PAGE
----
Site Visit: Advocacy Visits Small Air Carrier at Fairbanks Airport

By Bruce Lundegren, Assistant Chief Counsel

The SBA Office of Advocacy stopped by Everts Air Cargo during its recent visit to Alaska and met with Robert Ragar, its vice president of contractual business.  Everts Air Cargo was formed in 1995 as an air cargo company and is affiliated with Everts Air Alaska, a passenger carrier that operates both charter and scheduled flights.[1]  The company is located at Fairbanks International Airport, which serves as its primary base for maintenance and charter operations.  It has additional scheduled flights operating out of Anchorage where large volumes of mail and freight are received.  The company provides freight service to 14 hubs in Alaska and charter and flag stop services to any city or village where suitable runway conditions exist. 

Mr. Ragar discussed the challenges of operating in Alaska, particularly the volatile weather conditions and the difficulty of flying to remote rural destinations.  He also discussed several burdensome regulatory issues concerning the transport of cargo.  He feels the Federal Aviation Administration’s ban on flying oxygen cylinders as cargo, unless they are wrapped in fire resistant materials, is unnecessary; any extreme heat in an aircraft that would effect oxygen cylinders would have the aircraft in immediate peril due to such a fire.   He advocates for fire detection and suppression systems, so the flight crew can land the plane quickly in such an emergency in case of a fire.  He also stated that FAA should allow the transport of lithium batteries as long as they are charged no more than 30 percent, and he believes safety would be well served if these shipments were prohibited if the charge has been changed within 24 hours.

Everts Air Cargo’s safety director Sammy Wiglesworth and vice president Robert Ragar discuss the company’s safety management system.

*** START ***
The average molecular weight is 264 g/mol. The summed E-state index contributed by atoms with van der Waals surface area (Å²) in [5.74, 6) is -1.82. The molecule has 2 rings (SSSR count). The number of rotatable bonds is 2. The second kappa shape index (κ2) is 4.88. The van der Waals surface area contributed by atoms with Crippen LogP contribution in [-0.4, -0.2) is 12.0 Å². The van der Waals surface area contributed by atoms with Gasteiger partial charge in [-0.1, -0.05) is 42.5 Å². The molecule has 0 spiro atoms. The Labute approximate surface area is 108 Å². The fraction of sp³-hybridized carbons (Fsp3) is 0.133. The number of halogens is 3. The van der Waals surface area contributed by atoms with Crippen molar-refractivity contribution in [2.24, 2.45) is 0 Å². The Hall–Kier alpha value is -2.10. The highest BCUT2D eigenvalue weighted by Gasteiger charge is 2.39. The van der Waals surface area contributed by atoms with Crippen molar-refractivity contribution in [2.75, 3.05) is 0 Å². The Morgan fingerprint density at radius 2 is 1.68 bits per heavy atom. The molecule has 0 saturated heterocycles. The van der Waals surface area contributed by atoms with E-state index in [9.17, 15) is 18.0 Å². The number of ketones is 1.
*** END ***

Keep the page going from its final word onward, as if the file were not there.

Following this discussion, Mr. Ragar took Advocacy on a tour of their hanger and maintenance area, which was the highlight of the visit.  Everts operates several older and vintage aircraft, including C-46 and DC-6 aircraft which he said are especially well-suited for the many shorter, unimproved gravel or ice runways in Alaska.  Everts’ fleet consists of one C-46, four DC-6, three DC-9, two EMB 120 freighters, three MD-80’s, one Boeing 727, two Pilatus PC-12, and two Cessna Caravan aircraft.  The company employs about 320 people, including pilots, technicians, cargo handlers, and administrative staff.

As the tour concluded, Mr. Ragar introduced Advocacy to Mr. Sammy Wiglesworth, Everts’ director of safety and security.  They discussed the company’s safety management system, which they said permeates all aspects of the company’s operations.  Mr. Wiglesworth explained the four pillars of the program: safety policy, safety risk management, safety assurance, and safety promotion.  He said it was one of the aspects of his work that he was most proud of.

Advocacy was in Alaska for Regional Regulatory Reform Roundtables July 9-11.

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Bruce Lundegren is an Assistant Chief Counsel for Advocacy whose portfolio includes safety, transportation, and security. Lundegren can be reached at

[1]The company’s corporate name is Tatonduk Outfitters Limited, established in 1978, doing business as Everts Air Cargo under FAR 121 rules, and as Everts Air Alaska under FAR 135 rules. 

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